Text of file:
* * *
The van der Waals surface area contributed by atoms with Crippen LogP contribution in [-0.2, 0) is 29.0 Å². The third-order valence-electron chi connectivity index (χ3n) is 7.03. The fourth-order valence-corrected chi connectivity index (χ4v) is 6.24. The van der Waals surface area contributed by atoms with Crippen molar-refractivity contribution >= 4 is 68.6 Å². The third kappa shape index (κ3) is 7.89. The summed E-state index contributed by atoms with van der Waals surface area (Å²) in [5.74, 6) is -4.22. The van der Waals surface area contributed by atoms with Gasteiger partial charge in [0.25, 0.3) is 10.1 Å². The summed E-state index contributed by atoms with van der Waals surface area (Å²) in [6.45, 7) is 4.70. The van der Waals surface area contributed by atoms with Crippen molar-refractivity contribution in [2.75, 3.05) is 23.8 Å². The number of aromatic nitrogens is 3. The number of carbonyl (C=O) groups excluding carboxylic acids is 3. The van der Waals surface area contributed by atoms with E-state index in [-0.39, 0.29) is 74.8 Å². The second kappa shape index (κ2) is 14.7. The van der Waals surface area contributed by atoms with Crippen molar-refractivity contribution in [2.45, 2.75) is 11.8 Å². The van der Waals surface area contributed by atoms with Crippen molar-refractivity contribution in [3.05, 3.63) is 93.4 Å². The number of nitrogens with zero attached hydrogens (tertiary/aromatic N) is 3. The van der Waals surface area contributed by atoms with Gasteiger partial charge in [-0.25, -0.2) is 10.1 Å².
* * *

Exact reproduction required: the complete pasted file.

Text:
The van der Waals surface area contributed by atoms with Crippen LogP contribution in [-0.2, 0) is 29.0 Å². The third-order valence-electron chi connectivity index (χ3n) is 7.03. The fourth-order valence-corrected chi connectivity index (χ4v) is 6.24. The van der Waals surface area contributed by atoms with Crippen molar-refractivity contribution >= 4 is 68.6 Å². The third kappa shape index (κ3) is 7.89. The summed E-state index contributed by atoms with van der Waals surface area (Å²) in [5.74, 6) is -4.22. The van der Waals surface area contributed by atoms with Gasteiger partial charge in [0.25, 0.3) is 10.1 Å². The summed E-state index contributed by atoms with van der Waals surface area (Å²) in [6.45, 7) is 4.70. The van der Waals surface area contributed by atoms with Crippen molar-refractivity contribution in [2.75, 3.05) is 23.8 Å². The number of aromatic nitrogens is 3. The number of carbonyl (C=O) groups excluding carboxylic acids is 3. The van der Waals surface area contributed by atoms with E-state index in [-0.39, 0.29) is 74.8 Å². The second kappa shape index (κ2) is 14.7. The van der Waals surface area contributed by atoms with Crippen molar-refractivity contribution in [2.45, 2.75) is 11.8 Å². The van der Waals surface area contributed by atoms with Crippen molar-refractivity contribution in [3.05, 3.63) is 93.4 Å². The number of nitrogens with zero attached hydrogens (tertiary/aromatic N) is 3. The van der Waals surface area contributed by atoms with Gasteiger partial charge in [-0.25, -0.2) is 10.1 Å².